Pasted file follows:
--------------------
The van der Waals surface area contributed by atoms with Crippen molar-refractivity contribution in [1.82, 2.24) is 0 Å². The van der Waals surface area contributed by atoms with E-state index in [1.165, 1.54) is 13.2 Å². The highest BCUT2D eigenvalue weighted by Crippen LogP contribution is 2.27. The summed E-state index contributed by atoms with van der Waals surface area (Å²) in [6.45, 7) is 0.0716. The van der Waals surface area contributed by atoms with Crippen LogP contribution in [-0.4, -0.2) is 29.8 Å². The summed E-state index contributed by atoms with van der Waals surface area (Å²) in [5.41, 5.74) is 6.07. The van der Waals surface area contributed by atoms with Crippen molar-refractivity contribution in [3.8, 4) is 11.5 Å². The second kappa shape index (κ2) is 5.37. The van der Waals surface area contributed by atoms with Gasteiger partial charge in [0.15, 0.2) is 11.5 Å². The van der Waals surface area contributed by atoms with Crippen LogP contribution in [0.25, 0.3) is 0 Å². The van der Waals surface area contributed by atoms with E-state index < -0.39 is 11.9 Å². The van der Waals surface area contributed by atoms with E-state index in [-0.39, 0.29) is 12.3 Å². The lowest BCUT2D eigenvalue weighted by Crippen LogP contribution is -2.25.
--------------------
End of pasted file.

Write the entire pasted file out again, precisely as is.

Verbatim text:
The van der Waals surface area contributed by atoms with Crippen molar-refractivity contribution in [1.82, 2.24) is 0 Å². The van der Waals surface area contributed by atoms with E-state index in [1.165, 1.54) is 13.2 Å². The highest BCUT2D eigenvalue weighted by Crippen LogP contribution is 2.27. The summed E-state index contributed by atoms with van der Waals surface area (Å²) in [6.45, 7) is 0.0716. The van der Waals surface area contributed by atoms with Crippen LogP contribution in [-0.4, -0.2) is 29.8 Å². The summed E-state index contributed by atoms with van der Waals surface area (Å²) in [5.41, 5.74) is 6.07. The van der Waals surface area contributed by atoms with Crippen molar-refractivity contribution in [3.8, 4) is 11.5 Å². The second kappa shape index (κ2) is 5.37. The van der Waals surface area contributed by atoms with Gasteiger partial charge in [0.15, 0.2) is 11.5 Å². The van der Waals surface area contributed by atoms with Crippen LogP contribution in [0.25, 0.3) is 0 Å². The van der Waals surface area contributed by atoms with E-state index < -0.39 is 11.9 Å². The van der Waals surface area contributed by atoms with E-state index in [-0.39, 0.29) is 12.3 Å². The lowest BCUT2D eigenvalue weighted by Crippen LogP contribution is -2.25.